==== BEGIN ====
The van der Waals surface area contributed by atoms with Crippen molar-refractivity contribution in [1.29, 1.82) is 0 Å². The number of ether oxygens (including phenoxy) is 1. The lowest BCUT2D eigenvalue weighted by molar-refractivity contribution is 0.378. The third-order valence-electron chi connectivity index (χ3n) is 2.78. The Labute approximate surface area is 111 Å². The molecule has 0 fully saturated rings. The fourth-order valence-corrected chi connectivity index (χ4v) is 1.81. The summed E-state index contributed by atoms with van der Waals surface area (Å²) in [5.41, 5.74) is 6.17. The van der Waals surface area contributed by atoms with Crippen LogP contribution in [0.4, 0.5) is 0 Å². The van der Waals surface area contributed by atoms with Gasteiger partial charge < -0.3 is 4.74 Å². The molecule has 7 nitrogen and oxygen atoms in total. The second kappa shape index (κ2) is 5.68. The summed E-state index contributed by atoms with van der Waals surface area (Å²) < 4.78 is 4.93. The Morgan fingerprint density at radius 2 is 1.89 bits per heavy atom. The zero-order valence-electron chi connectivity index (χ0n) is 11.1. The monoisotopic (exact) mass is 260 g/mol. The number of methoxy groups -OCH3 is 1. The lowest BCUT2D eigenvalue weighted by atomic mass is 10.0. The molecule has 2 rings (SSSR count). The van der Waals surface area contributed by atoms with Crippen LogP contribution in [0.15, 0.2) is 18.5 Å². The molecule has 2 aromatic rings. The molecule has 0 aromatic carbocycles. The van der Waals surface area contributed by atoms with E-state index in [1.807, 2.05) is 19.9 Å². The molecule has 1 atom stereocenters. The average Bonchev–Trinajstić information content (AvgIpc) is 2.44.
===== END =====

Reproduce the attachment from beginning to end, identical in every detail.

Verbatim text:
The van der Waals surface area contributed by atoms with Crippen molar-refractivity contribution in [1.29, 1.82) is 0 Å². The number of ether oxygens (including phenoxy) is 1. The lowest BCUT2D eigenvalue weighted by molar-refractivity contribution is 0.378. The third-order valence-electron chi connectivity index (χ3n) is 2.78. The Labute approximate surface area is 111 Å². The molecule has 0 fully saturated rings. The fourth-order valence-corrected chi connectivity index (χ4v) is 1.81. The summed E-state index contributed by atoms with van der Waals surface area (Å²) in [5.41, 5.74) is 6.17. The van der Waals surface area contributed by atoms with Crippen LogP contribution in [0.4, 0.5) is 0 Å². The van der Waals surface area contributed by atoms with Gasteiger partial charge < -0.3 is 4.74 Å². The molecule has 7 nitrogen and oxygen atoms in total. The second kappa shape index (κ2) is 5.68. The summed E-state index contributed by atoms with van der Waals surface area (Å²) < 4.78 is 4.93. The Morgan fingerprint density at radius 2 is 1.89 bits per heavy atom. The zero-order valence-electron chi connectivity index (χ0n) is 11.1. The monoisotopic (exact) mass is 260 g/mol. The number of methoxy groups -OCH3 is 1. The lowest BCUT2D eigenvalue weighted by atomic mass is 10.0. The molecule has 2 rings (SSSR count). The van der Waals surface area contributed by atoms with Crippen LogP contribution in [0.15, 0.2) is 18.5 Å². The molecule has 2 aromatic rings. The molecule has 0 aromatic carbocycles. The van der Waals surface area contributed by atoms with E-state index in [1.807, 2.05) is 19.9 Å². The molecule has 1 atom stereocenters. The average Bonchev–Trinajstić information content (AvgIpc) is 2.44.